Hearing aid apps


Contributed by Madeleine Burry
Last update 2022-10-14T00:00:00-05:00

Nowadays, doorbells, washing machines, refrigerators and audio systems have smartphone apps. It is therefore not surprising that many hearing aids are also associated with applications.

Most hearing aids come with a smartphone
apps to give users more control over their

“Apps are how we live our lives now,” says Shannon Basham, AuD, senior director of audiology and education at Sonova, which makes hearing aid solutions, including a hearing aid app. .

Apps can make something strange and new — wearing hearing aids — feel familiar, she says. They offer a wide range of useful features, and perhaps most importantly, hearing aid apps help people who wear the devices to personalize their experience, which can be deeply empowering, Basham says.

“Each person who needs a hearing aid, their hearing loss and communication needs are so individualized,” says Basham. Apps allow people to personalize their listening experience, instead of trying to fit a cookie-cutter situation, she says.

What is a hearing aid app?

There are a number of hearing-related apps available for smartphones, such as decibel meter apps that tell you the sound level around you. Other apps can perform a basic screening test to measure your hearing, and some let you “train” your brain with hearing exercises.

But for people who wear hearing aids or are considering getting hearing aids, the most relevant category is apps made by hearing aid manufacturers. An example is the Oticon On app.

Using Bluetooth, these apps connect to the hearing aids a person wears and are available on Apple and Android phones.

What features are available through the apps?

Different apps offer different functionality, of course. But some of the features you can expect to see on many hearing aid apps include the following:

You can adjust the hearing aid

“Hearing aids are remarkable in that they can read sound scenes and automatically adjust to noise levels in the room,” says Basham. But if you want the ability to tweak the volume, treble, bass, etc. even further, the apps let you do that via your smartphone, which can be incredibly discreet, rather than reaching to your ear to manually press on the buttons. Doing this, says Basham, is like adjusting your stereo settings.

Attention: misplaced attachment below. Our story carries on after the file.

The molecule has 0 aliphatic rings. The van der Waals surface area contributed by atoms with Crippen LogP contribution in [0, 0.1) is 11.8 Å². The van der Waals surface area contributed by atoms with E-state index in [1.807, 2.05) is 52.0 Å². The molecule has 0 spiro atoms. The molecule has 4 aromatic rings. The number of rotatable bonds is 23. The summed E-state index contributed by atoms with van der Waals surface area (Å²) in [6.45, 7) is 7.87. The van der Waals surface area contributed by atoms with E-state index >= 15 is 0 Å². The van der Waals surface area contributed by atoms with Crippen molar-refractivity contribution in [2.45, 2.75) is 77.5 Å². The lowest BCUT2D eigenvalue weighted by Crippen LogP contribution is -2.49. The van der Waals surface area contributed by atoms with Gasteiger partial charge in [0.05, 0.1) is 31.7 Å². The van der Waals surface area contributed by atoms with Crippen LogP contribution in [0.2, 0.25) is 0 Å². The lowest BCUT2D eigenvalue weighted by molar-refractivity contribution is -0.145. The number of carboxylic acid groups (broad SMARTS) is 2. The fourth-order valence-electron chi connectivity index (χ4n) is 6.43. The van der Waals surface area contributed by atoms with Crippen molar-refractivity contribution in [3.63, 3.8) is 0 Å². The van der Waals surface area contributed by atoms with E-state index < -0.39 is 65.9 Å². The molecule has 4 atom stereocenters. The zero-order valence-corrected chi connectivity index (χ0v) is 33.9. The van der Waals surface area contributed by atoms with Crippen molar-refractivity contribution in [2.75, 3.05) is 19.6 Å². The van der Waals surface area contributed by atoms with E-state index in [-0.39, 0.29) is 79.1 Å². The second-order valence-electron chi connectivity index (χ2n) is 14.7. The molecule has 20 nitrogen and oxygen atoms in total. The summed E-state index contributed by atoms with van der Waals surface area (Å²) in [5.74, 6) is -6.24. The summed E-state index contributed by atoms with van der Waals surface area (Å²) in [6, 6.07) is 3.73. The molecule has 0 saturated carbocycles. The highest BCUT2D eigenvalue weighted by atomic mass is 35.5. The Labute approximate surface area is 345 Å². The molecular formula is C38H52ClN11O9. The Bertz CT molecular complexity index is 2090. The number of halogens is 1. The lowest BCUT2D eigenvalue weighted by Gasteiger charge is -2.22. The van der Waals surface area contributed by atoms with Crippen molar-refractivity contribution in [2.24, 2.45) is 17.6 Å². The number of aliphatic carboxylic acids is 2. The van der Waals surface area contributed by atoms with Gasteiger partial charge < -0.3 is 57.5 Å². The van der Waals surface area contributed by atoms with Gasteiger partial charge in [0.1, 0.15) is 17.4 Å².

Interface for the Oticon ON App
The Oticon ON app home screen
which can be used with Oticon hearing aids.

You can create and save personalized hearing programs

For example, if you often find hearing in a particular cafe particularly difficult, you can adjust the levels to suit your hearing and then save it so you can use it again the next time you’re in that environment. Some hearing aids may come with built-in programs from your hearing care professional, as well as programs designed to mask tinnitus. One of the most popular settings is a music program, but you can also ask your hearing care professional for many custom settings for your hearing aids.

You can check the status of the device

Apps often allow you to check the battery life of your hearing aids. That way, you’ll know when they need to be recharged or replaced. Apps often provide statistics, allowing you to see, for example, how many hours you wore the hearing aids per day/week/month.

Find your lost hearing aids

Many apps also offer a “find my hearing aid” type feature to locate the device.

Your hearing aids can connect directly to audio

With apps, you can connect directly to audio sources, so you can stream music and TV, as well as phone calls, straight to your hearing aids.

You can connect to the Internet of Things

So many daily tasks travel together. For example, in the morning, people turn on their hearing aids, make coffee, take a shower. At night, they turn off the hearing aids, turn off the lights, set the alarm. You can use IFTTT (“if this, then that”) smart technology and services to trigger certain events when you turn your hearing aids on and off.

Related: Hearing aids are now equipped with artificial intelligence. What does that mean?

You can check the instructions and manual

If you’re new to your hearing aids, apps can help you learn basic functionality, which is handy if you need to research how to change batteries when you’re away from home.

You can keep a hearing diary

During check-ups, your hearing care professional will ask you to share the times when your hearing aid did not help you to your satisfaction. But remembering and describing those moments can be tricky. Some apps offer the ability to keep notes, so you can identify situations where you couldn’t hear. “These apps allow us to get a snapshot of the user experience over time,” Basham says. This information, in turn, can be conveyed to the audiologist, so that instead of verbally describing the sounds of the restaurant, the audiologist can better understand the soundscape.

You can contact your audiologist or your audioprosthetist

Through the app, your hearing care professional can perform a hearing test, fit hearing aids, fit the hearing aid, and more, says Basham. “It’s really phenomenal during this time when people can’t physically be there for appointments,” she says.

And there is so much more that will come in future app updates. Just as hearing aids have advanced in functionality, so too will apps. “When it comes to hearing aid technology, we’re only scratching the surface of what’s possible,” says Basham.

Other Hearing Loss Apps You Might Enjoy

We’ve rounded up apps in several hearing categories to help you get the most out of your smartphone or tablet.


Comments are closed.